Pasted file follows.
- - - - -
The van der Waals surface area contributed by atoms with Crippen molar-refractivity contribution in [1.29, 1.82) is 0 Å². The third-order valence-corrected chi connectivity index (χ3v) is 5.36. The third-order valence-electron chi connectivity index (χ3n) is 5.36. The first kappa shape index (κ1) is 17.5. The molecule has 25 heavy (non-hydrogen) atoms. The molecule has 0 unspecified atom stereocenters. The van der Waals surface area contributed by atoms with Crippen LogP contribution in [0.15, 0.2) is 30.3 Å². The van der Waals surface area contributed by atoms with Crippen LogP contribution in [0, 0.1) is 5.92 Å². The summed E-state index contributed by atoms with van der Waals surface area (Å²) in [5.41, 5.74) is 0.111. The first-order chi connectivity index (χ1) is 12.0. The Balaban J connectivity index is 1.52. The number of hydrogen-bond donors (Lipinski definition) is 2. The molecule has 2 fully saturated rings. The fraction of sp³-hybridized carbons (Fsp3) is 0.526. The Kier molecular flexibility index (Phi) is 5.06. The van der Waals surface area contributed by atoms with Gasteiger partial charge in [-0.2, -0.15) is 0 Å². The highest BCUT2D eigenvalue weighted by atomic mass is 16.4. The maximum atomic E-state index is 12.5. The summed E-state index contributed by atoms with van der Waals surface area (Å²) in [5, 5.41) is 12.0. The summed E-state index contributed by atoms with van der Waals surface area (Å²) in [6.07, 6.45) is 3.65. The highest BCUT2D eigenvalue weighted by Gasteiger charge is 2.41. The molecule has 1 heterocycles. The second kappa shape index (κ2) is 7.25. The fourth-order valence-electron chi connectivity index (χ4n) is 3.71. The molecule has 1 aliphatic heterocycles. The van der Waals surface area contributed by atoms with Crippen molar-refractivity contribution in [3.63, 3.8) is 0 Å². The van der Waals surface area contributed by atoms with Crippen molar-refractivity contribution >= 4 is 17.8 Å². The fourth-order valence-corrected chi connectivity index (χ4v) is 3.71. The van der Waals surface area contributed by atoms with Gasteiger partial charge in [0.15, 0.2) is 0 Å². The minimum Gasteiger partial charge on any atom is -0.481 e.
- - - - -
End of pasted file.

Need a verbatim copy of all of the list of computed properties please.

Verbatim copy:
The van der Waals surface area contributed by atoms with Crippen molar-refractivity contribution in [1.29, 1.82) is 0 Å². The third-order valence-corrected chi connectivity index (χ3v) is 5.36. The third-order valence-electron chi connectivity index (χ3n) is 5.36. The first kappa shape index (κ1) is 17.5. The molecule has 25 heavy (non-hydrogen) atoms. The molecule has 0 unspecified atom stereocenters. The van der Waals surface area contributed by atoms with Crippen LogP contribution in [0.15, 0.2) is 30.3 Å². The van der Waals surface area contributed by atoms with Crippen LogP contribution in [0, 0.1) is 5.92 Å². The summed E-state index contributed by atoms with van der Waals surface area (Å²) in [5.41, 5.74) is 0.111. The first-order chi connectivity index (χ1) is 12.0. The Balaban J connectivity index is 1.52. The number of hydrogen-bond donors (Lipinski definition) is 2. The molecule has 2 fully saturated rings. The fraction of sp³-hybridized carbons (Fsp3) is 0.526. The Kier molecular flexibility index (Phi) is 5.06. The van der Waals surface area contributed by atoms with Gasteiger partial charge in [-0.2, -0.15) is 0 Å². The highest BCUT2D eigenvalue weighted by atomic mass is 16.4. The maximum atomic E-state index is 12.5. The summed E-state index contributed by atoms with van der Waals surface area (Å²) in [5, 5.41) is 12.0. The summed E-state index contributed by atoms with van der Waals surface area (Å²) in [6.07, 6.45) is 3.65. The highest BCUT2D eigenvalue weighted by Gasteiger charge is 2.41. The molecule has 1 heterocycles. The second kappa shape index (κ2) is 7.25. The fourth-order valence-electron chi connectivity index (χ4n) is 3.71. The molecule has 1 aliphatic heterocycles. The van der Waals surface area contributed by atoms with Crippen molar-refractivity contribution in [3.63, 3.8) is 0 Å². The van der Waals surface area contributed by atoms with Crippen molar-refractivity contribution >= 4 is 17.8 Å². The fourth-order valence-corrected chi connectivity index (χ4v) is 3.71. The van der Waals surface area contributed by atoms with Gasteiger partial charge in [0.15, 0.2) is 0 Å². The minimum Gasteiger partial charge on any atom is -0.481 e.